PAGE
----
The total number of domestic trade mark registrations in the UK increased by five per cent to 49,193 last year compared to 2003. Within that figure, trademark registration in the UK for food anddrinks rose by 3.5 per cent to 4,227.
Generally the volume of trade mark registrations acts as a rough barometer of business confidence in the economy and indicates manufacturers' intentions in launching new products. Companiesregister their product or brand names as trade marks to protect them as they are valuable assets that can be sold.
Unilever remains as the number two register of trade marks in the country, while a wine retailer entered at the bottom of the top 10 registrants for the first time in 2004, according to statisticspublished yesterday by the UK patent office.
Under the Madrid protocol another 1,697 trademarks were registered in the UK by foreign food and beverage companies, a rise of 5.1 per cent. The protocol allows the holder of a registration inanother member country to apply through the World Intellectual Property Organisation to "designate" the UK for protection of a trade mark.
In the coffee, tea, cocoa, sugar, rice and other commodities segment, the UK patent office registered 1,444 trade marks during 2004, a rise of 4.7 per cent compared to the previous year.
In the category another 443 registrations were approved under the Madrid agreement, compared to 431 in 2003.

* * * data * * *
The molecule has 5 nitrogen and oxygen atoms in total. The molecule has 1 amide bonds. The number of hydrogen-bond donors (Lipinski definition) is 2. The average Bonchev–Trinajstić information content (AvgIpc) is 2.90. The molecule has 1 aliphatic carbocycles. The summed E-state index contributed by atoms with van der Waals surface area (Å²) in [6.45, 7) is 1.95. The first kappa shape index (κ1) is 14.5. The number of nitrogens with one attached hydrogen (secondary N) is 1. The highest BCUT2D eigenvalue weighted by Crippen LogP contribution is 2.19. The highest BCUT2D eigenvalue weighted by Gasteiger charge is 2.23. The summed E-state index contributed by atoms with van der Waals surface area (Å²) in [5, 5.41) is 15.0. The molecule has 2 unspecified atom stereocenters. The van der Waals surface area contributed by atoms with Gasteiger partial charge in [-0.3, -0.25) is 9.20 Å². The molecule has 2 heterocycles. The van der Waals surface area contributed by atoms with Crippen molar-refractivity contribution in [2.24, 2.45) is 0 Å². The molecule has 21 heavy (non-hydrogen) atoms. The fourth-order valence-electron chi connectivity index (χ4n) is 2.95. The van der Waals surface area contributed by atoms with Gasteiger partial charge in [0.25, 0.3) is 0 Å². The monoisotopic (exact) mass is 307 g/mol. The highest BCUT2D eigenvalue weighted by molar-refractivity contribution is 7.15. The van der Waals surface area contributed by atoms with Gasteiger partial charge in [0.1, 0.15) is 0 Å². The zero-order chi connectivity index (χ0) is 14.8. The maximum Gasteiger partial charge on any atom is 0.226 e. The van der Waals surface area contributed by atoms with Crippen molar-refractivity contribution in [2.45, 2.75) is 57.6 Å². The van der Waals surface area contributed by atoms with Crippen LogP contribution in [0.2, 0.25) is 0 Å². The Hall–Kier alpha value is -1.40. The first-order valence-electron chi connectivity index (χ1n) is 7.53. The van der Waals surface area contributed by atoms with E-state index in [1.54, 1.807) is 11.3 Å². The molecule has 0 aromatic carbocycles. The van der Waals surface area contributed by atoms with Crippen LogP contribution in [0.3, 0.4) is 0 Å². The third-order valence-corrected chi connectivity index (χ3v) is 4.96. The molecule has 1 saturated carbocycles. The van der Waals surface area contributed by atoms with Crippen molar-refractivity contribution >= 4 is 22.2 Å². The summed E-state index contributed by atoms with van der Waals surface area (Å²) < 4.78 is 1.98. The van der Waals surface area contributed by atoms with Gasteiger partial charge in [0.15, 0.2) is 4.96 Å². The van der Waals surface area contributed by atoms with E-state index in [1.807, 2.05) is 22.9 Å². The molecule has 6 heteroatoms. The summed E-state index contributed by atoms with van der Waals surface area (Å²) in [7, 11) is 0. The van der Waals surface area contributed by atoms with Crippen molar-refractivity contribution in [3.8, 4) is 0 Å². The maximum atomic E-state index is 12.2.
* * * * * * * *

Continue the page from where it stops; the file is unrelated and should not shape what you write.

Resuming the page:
In meats, meat extracts, fish, poultry and game segment, trade mark registrations rose by 3.7 per cent to 1,111. Registrations for beer, ale, porter, mineral and aerated waters rose by 7.2 per centto 814.
Another 548 registrations were made under the Madrid agreement compared to 510 in 2003.
Registrations for wines, spirits and liqueurs fell by two per cent to 858. Another 393 were made under the Madrid agreement compared to 352 in 2003.
In the patent office's top ten list Unilever remained as the number two register of trade marks in the country. However the number of trade marks registered by the food, drinks, home care andpersonal products company dropped to 93 in 2004 from 104 the year before.
Unilever's food division accounts for 49 per cent of the Anglo-Dutch group's sales, drinks eight per cent and home and personal care for the rest. As the largest consumers products group in theworld the company had a turnover of €39.1bn in 2004.
A query to the company's press office requesting a breakdown of the figures was not returned by publishing time.
A wine retailer entered at the bottom of the top 10 in 2004 for the first time. Western Wines gained 42 registered trade marks in 2004.
Western Wines, which was bought by Canada-based Vincor in July 2004. The registrations reflect the wines being imported into the UK.